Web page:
Maithreyi Nandakumar

In living memory


And the animals stood to be shot,

in the forehead

bereft of speech or protest,

their short lives at an abrupt terrifying end.

Cremated en masse, all that meat in ashes

noxious fumes rising from pyres all around,

– humans wept.


When the waves back home receded,

taking one large slurp,

before a mighty kill,

raging forth, forces unleashed.

An ocean churned –

Gods of the underworld wreaking havoc,

on weeping humans.


The delayed Games begin,

a globe of nearly 2000 drones rises

over an empty stadium,

as the invisible virus continues

creeping, seeping, enveloping

every street, every corner of

this planet of ailing humans.


There is no God riding through the wreckage

Vishnu as Kalki, a lone rider of the apocalypse.

Forests burn in Europe, Australia, America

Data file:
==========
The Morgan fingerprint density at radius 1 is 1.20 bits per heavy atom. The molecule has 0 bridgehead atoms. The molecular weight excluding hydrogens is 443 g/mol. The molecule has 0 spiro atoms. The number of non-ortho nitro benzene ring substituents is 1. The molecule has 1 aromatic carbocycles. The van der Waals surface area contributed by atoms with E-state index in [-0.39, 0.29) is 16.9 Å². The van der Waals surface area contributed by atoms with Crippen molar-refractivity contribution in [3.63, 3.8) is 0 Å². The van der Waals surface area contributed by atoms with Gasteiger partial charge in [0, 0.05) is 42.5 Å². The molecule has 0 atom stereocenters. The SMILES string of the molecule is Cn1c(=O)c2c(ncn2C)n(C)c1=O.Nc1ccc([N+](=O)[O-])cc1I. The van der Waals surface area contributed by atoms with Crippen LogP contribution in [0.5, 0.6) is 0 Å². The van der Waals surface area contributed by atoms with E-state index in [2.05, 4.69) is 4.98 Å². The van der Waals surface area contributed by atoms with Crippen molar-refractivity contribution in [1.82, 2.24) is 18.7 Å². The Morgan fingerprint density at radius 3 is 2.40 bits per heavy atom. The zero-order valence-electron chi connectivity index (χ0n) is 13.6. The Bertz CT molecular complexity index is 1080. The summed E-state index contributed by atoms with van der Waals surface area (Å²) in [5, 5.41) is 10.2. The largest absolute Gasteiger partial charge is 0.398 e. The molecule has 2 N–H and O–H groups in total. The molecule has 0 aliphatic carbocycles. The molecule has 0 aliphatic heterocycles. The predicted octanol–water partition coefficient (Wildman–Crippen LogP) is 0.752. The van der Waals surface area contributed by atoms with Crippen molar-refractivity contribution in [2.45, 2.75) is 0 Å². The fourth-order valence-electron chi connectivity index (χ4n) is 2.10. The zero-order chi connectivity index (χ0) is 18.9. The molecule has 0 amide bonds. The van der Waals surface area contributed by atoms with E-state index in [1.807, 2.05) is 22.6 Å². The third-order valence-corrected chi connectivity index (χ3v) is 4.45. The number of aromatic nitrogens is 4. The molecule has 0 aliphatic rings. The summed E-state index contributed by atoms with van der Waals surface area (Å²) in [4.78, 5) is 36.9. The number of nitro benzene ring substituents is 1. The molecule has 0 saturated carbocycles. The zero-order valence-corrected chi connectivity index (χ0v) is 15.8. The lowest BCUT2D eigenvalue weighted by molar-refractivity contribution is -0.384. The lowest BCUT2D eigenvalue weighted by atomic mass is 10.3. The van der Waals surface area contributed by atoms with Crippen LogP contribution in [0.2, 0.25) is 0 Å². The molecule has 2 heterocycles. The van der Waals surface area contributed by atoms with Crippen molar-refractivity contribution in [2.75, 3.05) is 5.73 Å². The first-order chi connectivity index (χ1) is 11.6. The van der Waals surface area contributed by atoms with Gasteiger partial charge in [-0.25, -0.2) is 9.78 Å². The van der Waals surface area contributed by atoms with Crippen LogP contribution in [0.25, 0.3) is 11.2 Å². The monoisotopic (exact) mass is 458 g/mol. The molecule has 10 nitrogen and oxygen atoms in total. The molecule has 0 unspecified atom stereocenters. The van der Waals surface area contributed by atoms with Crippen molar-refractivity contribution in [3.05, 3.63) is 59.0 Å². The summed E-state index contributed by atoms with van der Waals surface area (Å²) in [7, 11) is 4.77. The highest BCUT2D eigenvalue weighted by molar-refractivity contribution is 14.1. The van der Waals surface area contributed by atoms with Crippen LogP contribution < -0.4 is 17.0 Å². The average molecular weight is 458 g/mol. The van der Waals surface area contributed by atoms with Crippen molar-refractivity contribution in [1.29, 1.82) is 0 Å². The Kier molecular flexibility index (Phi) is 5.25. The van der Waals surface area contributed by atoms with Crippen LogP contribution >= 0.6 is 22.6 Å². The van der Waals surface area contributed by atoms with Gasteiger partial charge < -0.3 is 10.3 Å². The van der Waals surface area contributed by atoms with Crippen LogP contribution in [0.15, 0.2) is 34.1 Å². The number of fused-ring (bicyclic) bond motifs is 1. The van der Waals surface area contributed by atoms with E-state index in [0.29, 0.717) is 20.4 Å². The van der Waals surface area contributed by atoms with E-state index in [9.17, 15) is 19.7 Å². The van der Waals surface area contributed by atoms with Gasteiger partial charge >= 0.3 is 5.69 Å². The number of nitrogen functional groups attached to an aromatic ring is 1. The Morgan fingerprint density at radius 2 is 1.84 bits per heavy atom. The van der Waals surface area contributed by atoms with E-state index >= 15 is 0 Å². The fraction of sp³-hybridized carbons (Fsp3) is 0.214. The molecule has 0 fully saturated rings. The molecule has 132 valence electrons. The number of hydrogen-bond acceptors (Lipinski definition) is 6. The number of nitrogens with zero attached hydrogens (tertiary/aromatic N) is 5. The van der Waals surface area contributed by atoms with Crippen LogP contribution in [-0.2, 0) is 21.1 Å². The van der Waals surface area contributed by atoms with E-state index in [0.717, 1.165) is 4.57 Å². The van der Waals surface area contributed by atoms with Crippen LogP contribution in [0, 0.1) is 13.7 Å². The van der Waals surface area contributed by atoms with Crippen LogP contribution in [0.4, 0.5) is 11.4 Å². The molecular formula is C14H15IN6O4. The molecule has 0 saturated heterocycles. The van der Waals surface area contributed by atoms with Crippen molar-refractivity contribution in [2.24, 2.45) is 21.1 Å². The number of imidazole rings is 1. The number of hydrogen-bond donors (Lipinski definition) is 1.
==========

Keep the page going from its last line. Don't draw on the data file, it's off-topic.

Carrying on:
as the great deluge swallows entire cities.

For this is the age of darkness

they said – grandparents, sagacious aunts,

the last gasp of human excess.


I wrote this poem as the Tokyo Olympics had begun (a year late) – it coincided with the anniversary of Foot and Mouth, the first major calamitous event that I can recall this century. And then it was the Boxing Day Tsunami of 2004, and then of course the pandemic that we are still living through. Nature continues to strike back with forest fires and other reminders. To all, the definitive fatalistic explanation would be this was the age of Kalki, the age of excess…

Chennai beach.jpg

Bats on a tree, Theosophical Society grounds, Chennai, India